Last week marked a major milestone for improving and maintaining the health of our Mid-Atlantic ocean. Just before the unofficial launch of summer with Memorial Day weekend, the Mid-Atlantic Regional Planning Body – made up of the states of New York, New Jersey, Delaware, Pennsylvania, Maryland and Virginia, representatives from federal agencies with ocean responsibilities, the Shinnecock Indian Nation and the Mid-Atlantic Fishery Management Council – met in Baltimore to approve a final ocean planning framework that formalizes the region’s goals and objectives for our shared ocean future.
The framework contains a vision statement, goals and objectives and will guide all upcoming planning work. It is one of the first concrete steps forward in this new process to develop a plan for protection of our Mid-Atlantic ocean waters and for their sustainable use.
Coordinated ocean planning is not unlike identifying where certain activities should happen in your home. For example, cooking dinner makes more sense in your kitchen, since that’s where there’s an oven. Similarly, there are places in the ocean where marine mammal migration or important fish habitat occur and where industry like offshore wind has prioritized development, based on the location’s characteristics, such as substrate and wind speed.
Ocean planning helps ensure we can continue to enjoy the ocean and the jobs and resources it provides for summers to come. We are at a unique historical juncture where planning now will determine how well our already stressed ocean continues to function and provide for us as increased shipping, offshore wind, sand mining and other uses escalate. If we fail to plan, we are essentially planning to fail.
The framework, revised after a series of listening sessions in the region’s coastal states, has as one of its primary goals promoting ocean ecosystem health in the Mid-Atlantic. It also notes the importance of sustaining non-consumptive uses like surfing, birding, whale watching and diving.
The framework commits the regional planning body members to develop a regional ocean action plan based on the framework’s goals, a critical improvement over the original draft framework. A regional ocean action plan should take into account all of the best available information we have on current and future offshore activities (e.g., fishing, boating, shipping), what the impacts of these various actions are on each other (e.g., how renewable wind development can be done in a way that helps protect endangered North Atlantic right whales) and suggest an optimal “floor plan” for the region’s development to maximize the benefits of where and when things occur. It’s a plan for how things can work together and protect the health of the ecosystem that calls out actions each of the participating agencies will take – using their existing authorities – to help ensure this.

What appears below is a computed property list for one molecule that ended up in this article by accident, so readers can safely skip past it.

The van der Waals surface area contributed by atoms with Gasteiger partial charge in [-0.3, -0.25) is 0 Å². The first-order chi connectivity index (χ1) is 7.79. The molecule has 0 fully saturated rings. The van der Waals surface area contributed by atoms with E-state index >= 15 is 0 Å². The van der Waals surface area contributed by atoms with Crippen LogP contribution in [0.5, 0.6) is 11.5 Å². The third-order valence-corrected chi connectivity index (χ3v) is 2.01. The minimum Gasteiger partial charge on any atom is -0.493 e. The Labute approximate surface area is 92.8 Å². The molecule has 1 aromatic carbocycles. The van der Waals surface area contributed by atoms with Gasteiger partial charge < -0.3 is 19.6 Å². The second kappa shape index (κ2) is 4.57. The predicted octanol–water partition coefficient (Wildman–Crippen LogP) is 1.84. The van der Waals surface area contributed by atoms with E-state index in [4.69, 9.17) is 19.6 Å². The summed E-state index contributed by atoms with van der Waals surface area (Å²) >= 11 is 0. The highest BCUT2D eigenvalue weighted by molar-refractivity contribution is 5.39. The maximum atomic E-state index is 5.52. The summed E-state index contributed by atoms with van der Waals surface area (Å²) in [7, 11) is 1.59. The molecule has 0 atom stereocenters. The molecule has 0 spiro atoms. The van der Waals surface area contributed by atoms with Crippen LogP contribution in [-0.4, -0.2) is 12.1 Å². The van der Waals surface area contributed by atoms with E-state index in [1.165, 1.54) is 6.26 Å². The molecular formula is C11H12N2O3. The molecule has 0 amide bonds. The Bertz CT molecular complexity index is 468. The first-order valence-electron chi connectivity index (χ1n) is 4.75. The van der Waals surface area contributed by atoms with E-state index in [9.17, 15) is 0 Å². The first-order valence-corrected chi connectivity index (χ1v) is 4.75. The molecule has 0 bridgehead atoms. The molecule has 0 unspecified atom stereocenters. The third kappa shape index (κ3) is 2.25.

One key component to this work is identifying a network of areas important for spawning, breeding, feeding and migrating ocean fish and wildlife to ensure that the ecosystems continue to function and are resilient in the face of new challenges like ocean acidification and climate change. Currently, despite the extent of ecologically and economically valuable offshore habitat within the region, there are virtually no habitat areas designated for year-round protection. The regional planning body has the opportunity to help protect places that are critical to ecosystem functioning and to maintain biodiversity.
The planning body is now moving ahead to develop a draft workplan that will identify actions and timelines to advance the framework; beginning development of a regional ocean assessment to give us a baseline of the system’s health and use; and continuing to flesh out ways for stakeholders, including scientists and the public, to engage in this new stewardship approach to ocean management. You can email comments on the draft stakeholder engagement strategy to [email protected] through July 15.
Those of us who use and love the ocean – fishermen, environmental organizations, shipping companies, coastal tourism businesses and members of the public – need to encourage this coordinated ocean planning and continue to engage in development of this new plan.